The use of biometrics ensures that individuals can assert only their own identity. This ensures non-repudiable authentication – security staff are assured that they are authenticating the individual – not just an electronic ID card or secret password.
Biometric identification works in four stages: enrolment, storage, acquisition and matching. Individuals are enrolled by creating a record associating the identifying features with the individual.
This record scan is then stored. There are two options for storage: the records can be stored in a central database, or in a decentralised way, for example using smart cards.
Then, when identification is required, a new scan is performed. Finally, the newly acquired record is compared to the stored record. If they match, the individual has been identified.
The London City Airport security team spent nearly twelve months assessing the various biometric technologies available and how these technologies could be applied to meet the key objective, to strengthen airport security.
Once the team had chosen a supplier they worked very closely with them to design a system that would incorporate their Biometric Authentication Engine into the existing airport infrastructure, avoiding the very significant cost of installing entirely new equipment and cabling across a large site.
The biometric authentication system introduced in 2003 now verifies the identity of all airport employees.
The chosen system operates with a range of authentication methods, including fingerprint, iris and facial recognition.
This allows London City Airport to decide on the level of authentication required in order to gain access to the restricted zone.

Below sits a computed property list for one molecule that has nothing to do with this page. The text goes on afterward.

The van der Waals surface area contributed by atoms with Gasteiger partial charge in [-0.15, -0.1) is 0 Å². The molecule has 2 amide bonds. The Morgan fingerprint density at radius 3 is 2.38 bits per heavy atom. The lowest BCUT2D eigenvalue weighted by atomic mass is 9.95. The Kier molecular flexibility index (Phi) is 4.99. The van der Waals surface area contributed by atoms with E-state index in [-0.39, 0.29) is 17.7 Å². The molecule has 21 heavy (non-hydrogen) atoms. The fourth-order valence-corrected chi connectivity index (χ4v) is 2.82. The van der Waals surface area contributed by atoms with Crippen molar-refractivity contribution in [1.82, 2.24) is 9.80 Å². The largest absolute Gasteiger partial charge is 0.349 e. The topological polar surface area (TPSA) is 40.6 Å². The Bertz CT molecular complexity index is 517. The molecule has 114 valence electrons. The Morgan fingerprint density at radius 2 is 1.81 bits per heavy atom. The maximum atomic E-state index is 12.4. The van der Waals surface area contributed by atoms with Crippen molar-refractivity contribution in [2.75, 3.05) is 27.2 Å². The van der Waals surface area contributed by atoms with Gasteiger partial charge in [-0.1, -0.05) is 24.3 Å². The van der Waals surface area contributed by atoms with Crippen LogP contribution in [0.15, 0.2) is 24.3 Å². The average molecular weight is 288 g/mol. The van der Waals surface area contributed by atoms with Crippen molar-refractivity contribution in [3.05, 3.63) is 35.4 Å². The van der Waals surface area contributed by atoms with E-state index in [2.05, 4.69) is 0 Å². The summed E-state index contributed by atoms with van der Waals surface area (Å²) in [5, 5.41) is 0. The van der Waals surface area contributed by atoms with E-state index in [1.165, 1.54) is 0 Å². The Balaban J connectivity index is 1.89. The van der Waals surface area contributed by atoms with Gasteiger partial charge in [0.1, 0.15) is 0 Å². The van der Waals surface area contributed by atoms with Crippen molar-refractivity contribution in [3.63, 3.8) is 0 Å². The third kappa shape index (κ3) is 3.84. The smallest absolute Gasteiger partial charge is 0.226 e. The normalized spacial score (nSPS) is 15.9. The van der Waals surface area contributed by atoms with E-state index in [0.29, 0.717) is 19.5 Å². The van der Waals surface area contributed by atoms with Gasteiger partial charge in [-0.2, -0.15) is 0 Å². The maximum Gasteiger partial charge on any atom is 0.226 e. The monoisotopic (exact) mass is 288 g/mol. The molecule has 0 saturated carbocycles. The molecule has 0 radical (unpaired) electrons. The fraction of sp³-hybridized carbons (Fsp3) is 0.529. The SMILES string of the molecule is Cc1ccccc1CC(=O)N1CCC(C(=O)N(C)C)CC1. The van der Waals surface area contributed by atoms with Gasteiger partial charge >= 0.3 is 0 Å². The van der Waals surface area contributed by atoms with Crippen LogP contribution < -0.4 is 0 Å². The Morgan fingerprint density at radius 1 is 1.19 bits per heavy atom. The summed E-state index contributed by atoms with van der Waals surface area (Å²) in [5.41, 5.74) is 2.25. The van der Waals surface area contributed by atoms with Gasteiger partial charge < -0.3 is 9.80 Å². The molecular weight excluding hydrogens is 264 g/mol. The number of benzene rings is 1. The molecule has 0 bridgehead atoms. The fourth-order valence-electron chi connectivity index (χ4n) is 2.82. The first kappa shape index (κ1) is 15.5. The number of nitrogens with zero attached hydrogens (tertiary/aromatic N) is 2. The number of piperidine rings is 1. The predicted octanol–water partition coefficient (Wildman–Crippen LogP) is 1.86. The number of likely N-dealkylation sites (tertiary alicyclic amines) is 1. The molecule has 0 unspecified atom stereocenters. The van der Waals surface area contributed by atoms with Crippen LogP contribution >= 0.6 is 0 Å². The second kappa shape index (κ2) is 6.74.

There are many different types of biometric recording and checking systems available, some of which can be applied on a large scale and others which are more specialized.
For an access control system, any chosen biometric should be widely applicable to the whole airport workforce, use technology which is proven and affordable, and – most important of all – be acceptable to the staff.
Four types of biometric information were considered for use in the access control system: fingerprints, iris patterns, facial recognition and hand geometry. All four have been used in pilot programmers at other airports.
At London City Airport, we came to the conclusion that a system based on fingerprints, which are the most widely used form of biometric recognition, would best suit our particular application.
However, we also decided to choose a system which can be configured with any of the biometric technologies, as the airport may well deploy one or more of these other technologies in the future.
In selecting fingerprints as the initial biometric technology, the airport also considered the type of card to be utilized in the process.
Our view was that storing the fingerprint data on the central server offered a more effective and reliable solution, utilizing existing passes and much of the gate equipment, as well as providing the additional security of keeping the biometric data separate from the identity card.